Green Bay's Oneida Indian tribe has come out in favor of the proposed Menominee off-reservation casino-and-resort in Kenosha. That leaves the Potawatomi and Ho-Chunk as the only tribes opposed to the project, in the final days before Governor Scott Walker plans to announce whether he'll approve it. His decision is expected on Tuesday. Delgado tells W-L-U-K T-V that his tribe decided to support the Kenosha casino, after seeing where gambling revenues and players come from. Earlier this week, Menominee chairman Craig Corn said his tribe could offset gaming revenues the other tribes might lose because of the Kenosha casino's presence. Delgado said the Oneida would have a role in banking and marketing services -- but Corn emphasized it's not a revenue-sharing arrangement. Walker says he would only approve the Kenosha casino if the community and all other state tribes endorse it -- and if it does not result in an overall increase in state gambling. The Potawatomi says the Menominee project still fails to meet Walker's criteria. Corn said he's confident the governor would see it in a different light quote, "after he reviews all the facts."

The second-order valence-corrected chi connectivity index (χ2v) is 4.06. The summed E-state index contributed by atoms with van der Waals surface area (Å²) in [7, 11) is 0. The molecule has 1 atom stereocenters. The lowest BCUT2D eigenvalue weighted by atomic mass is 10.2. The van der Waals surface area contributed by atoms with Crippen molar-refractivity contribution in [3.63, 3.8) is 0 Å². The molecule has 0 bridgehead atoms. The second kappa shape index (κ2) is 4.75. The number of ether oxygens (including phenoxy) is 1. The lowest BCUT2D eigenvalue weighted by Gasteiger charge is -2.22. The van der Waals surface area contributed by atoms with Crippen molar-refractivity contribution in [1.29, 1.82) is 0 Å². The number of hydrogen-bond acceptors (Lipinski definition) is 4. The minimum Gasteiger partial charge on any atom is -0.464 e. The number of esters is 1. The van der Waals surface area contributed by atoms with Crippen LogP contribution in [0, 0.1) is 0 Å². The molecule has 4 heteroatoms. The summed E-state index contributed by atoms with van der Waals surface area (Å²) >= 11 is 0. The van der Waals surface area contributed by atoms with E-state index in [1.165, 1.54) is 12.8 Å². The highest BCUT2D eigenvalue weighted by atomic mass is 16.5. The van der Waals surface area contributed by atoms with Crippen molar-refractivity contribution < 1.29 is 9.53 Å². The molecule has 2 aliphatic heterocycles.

More of Wisconsin's historic buildings would be preserved under a doubling of the state's tax credit for those projects. The Assembly passed the measure 88-to-4 yesterday, with four Republicans voting no -- Steve Nass, Adam Neylon, Chris Kapenga, and Rob Hutton. Developers would get tax credits of 20-percent of their qualifying expenses to preserve historic buildings that date back to 1936 or before. That doubles the current rate for the second time this year. The state credit was just five-percent before it was doubled in the new state budget in July. The Legislative Fiscal Bureau says the tax break will cost eight-point-six million dollars over the next two years, based on the current usage of the credit. Lawmakers say the cost will most likely be higher, because it would be more lucrative for developers to do historic projects. Racine, Green Bay, and Kenosha are among the places that have projects pending. There were concerns that the tax break might get out of control. The Joint Finance Committee would examine the situation by reviewing the tax credit in 2015.